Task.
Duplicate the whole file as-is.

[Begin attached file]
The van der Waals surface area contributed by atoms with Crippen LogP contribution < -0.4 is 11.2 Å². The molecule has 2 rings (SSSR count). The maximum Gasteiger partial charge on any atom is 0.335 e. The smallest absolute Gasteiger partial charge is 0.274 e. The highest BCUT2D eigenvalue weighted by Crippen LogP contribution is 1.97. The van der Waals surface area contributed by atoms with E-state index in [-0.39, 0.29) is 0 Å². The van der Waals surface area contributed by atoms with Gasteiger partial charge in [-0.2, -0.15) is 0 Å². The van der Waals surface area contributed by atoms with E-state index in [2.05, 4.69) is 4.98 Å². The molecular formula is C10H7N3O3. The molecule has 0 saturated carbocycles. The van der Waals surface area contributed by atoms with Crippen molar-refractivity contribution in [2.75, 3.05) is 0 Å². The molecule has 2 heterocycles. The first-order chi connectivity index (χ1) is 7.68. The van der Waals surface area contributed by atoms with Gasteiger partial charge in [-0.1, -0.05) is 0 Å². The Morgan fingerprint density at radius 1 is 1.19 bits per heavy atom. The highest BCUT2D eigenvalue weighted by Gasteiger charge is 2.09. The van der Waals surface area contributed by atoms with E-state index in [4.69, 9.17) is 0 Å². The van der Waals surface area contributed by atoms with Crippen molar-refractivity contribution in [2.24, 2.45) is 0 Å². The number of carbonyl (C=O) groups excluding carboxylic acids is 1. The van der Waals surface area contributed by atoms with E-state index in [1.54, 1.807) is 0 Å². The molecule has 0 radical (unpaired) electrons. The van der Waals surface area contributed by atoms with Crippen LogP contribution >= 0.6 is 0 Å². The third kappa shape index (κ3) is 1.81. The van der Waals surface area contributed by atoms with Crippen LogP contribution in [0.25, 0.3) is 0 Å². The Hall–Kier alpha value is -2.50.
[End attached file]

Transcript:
The van der Waals surface area contributed by atoms with Crippen LogP contribution < -0.4 is 11.2 Å². The molecule has 2 rings (SSSR count). The maximum Gasteiger partial charge on any atom is 0.335 e. The smallest absolute Gasteiger partial charge is 0.274 e. The highest BCUT2D eigenvalue weighted by Crippen LogP contribution is 1.97. The van der Waals surface area contributed by atoms with E-state index in [-0.39, 0.29) is 0 Å². The van der Waals surface area contributed by atoms with Gasteiger partial charge in [-0.2, -0.15) is 0 Å². The van der Waals surface area contributed by atoms with E-state index in [2.05, 4.69) is 4.98 Å². The molecular formula is C10H7N3O3. The molecule has 0 saturated carbocycles. The van der Waals surface area contributed by atoms with Crippen molar-refractivity contribution in [2.75, 3.05) is 0 Å². The molecule has 2 heterocycles. The first-order chi connectivity index (χ1) is 7.68. The van der Waals surface area contributed by atoms with Gasteiger partial charge in [-0.1, -0.05) is 0 Å². The Morgan fingerprint density at radius 1 is 1.19 bits per heavy atom. The highest BCUT2D eigenvalue weighted by Gasteiger charge is 2.09. The van der Waals surface area contributed by atoms with E-state index in [4.69, 9.17) is 0 Å². The van der Waals surface area contributed by atoms with Crippen molar-refractivity contribution in [2.24, 2.45) is 0 Å². The number of carbonyl (C=O) groups excluding carboxylic acids is 1. The van der Waals surface area contributed by atoms with E-state index in [1.54, 1.807) is 0 Å². The molecule has 0 radical (unpaired) electrons. The van der Waals surface area contributed by atoms with Crippen LogP contribution >= 0.6 is 0 Å². The third kappa shape index (κ3) is 1.81. The van der Waals surface area contributed by atoms with Crippen LogP contribution in [0.25, 0.3) is 0 Å². The Hall–Kier alpha value is -2.50.